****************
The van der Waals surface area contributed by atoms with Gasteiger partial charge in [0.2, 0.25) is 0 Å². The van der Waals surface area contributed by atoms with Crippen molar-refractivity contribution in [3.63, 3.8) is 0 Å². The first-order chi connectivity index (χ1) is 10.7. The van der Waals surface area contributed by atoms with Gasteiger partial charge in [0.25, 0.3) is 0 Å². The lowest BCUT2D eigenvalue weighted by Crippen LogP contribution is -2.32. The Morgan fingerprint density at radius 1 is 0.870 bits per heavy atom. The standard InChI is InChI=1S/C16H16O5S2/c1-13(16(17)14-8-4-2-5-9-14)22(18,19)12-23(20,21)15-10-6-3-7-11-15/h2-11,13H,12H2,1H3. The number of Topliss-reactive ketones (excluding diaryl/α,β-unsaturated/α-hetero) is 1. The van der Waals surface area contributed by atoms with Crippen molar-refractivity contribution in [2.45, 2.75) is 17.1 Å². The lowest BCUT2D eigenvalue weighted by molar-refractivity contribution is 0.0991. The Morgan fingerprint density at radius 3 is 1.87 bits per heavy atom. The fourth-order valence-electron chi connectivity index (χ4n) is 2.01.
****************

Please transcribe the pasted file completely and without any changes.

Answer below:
The van der Waals surface area contributed by atoms with Gasteiger partial charge in [0.2, 0.25) is 0 Å². The van der Waals surface area contributed by atoms with Crippen molar-refractivity contribution in [3.63, 3.8) is 0 Å². The first-order chi connectivity index (χ1) is 10.7. The van der Waals surface area contributed by atoms with Gasteiger partial charge in [0.25, 0.3) is 0 Å². The lowest BCUT2D eigenvalue weighted by Crippen LogP contribution is -2.32. The Morgan fingerprint density at radius 1 is 0.870 bits per heavy atom. The standard InChI is InChI=1S/C16H16O5S2/c1-13(16(17)14-8-4-2-5-9-14)22(18,19)12-23(20,21)15-10-6-3-7-11-15/h2-11,13H,12H2,1H3. The number of Topliss-reactive ketones (excluding diaryl/α,β-unsaturated/α-hetero) is 1. The van der Waals surface area contributed by atoms with Crippen molar-refractivity contribution in [2.45, 2.75) is 17.1 Å². The lowest BCUT2D eigenvalue weighted by molar-refractivity contribution is 0.0991. The Morgan fingerprint density at radius 3 is 1.87 bits per heavy atom. The fourth-order valence-electron chi connectivity index (χ4n) is 2.01.